Could one of these Sequoia Kings come to town in all its godlike majesty so as to be strikingly seen and allowed to plead its own cause, there would never again be any lack of defenders. And the same may be said of all the other Sequoia groves and forests of the Sierra with their companions and the noble Sequoia sempervirens, or redwood, of the coast mountains.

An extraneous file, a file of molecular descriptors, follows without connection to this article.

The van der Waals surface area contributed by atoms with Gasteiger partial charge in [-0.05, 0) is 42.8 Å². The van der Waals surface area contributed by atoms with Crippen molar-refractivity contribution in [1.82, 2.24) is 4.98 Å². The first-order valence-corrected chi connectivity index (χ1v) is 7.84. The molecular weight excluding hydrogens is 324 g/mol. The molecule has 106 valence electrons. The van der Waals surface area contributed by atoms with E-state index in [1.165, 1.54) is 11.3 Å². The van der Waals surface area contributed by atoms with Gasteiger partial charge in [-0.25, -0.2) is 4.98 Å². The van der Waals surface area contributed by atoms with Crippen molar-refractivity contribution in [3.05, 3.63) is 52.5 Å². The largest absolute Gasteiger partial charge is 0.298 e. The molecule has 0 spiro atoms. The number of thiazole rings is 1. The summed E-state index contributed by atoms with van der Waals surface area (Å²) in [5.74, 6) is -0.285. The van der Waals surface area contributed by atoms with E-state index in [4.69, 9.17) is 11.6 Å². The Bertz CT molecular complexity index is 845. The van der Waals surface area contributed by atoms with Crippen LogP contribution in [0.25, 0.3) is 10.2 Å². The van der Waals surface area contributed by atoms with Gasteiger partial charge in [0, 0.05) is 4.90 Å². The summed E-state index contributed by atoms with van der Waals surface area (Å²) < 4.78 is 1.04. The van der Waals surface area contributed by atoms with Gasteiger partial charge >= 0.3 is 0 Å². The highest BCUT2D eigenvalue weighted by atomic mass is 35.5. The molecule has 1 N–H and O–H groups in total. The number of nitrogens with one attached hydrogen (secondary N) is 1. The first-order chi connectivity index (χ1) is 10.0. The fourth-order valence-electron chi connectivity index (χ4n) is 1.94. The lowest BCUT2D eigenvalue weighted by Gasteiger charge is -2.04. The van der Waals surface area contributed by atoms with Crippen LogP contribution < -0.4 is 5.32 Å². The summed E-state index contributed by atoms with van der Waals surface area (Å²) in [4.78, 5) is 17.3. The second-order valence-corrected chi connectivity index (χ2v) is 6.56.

In these noble groves and forests to the southward of the Calaveras Grove the axe and saw have long been busy, and thousands of the finest Sequoias have been felled, blasted into manageable dimensions, and sawed into lumber by methods destructive almost beyond belief, while fires have spread still wider and more lamentable ruin. In the course of my explorations twenty-five years ago, I found five sawmills located on or near the lower margin of the Sequoia belt, all of which were cutting more or less [Sequoia gigantea] lumber, which looks like the redwood of the coast, and was sold as redwood. One of the smallest of these mills in the season of 1874 sawed two million feet of Sequoia lumber. Since that time other mills have been built among the Sequoias, notably the large ones on Kings River and the head of the Fresno. The destruction of these grand trees is still going on. On the other hand, the Calaveras Grove for forty years has been faithfully protected by Mr. Sperry, and with the exception of the two trees mentioned above is still in primeval beauty. For the thousands of acres of Sequoia forest outside of reservations and national parks, and in the hands of lumbermen, no help is in sight.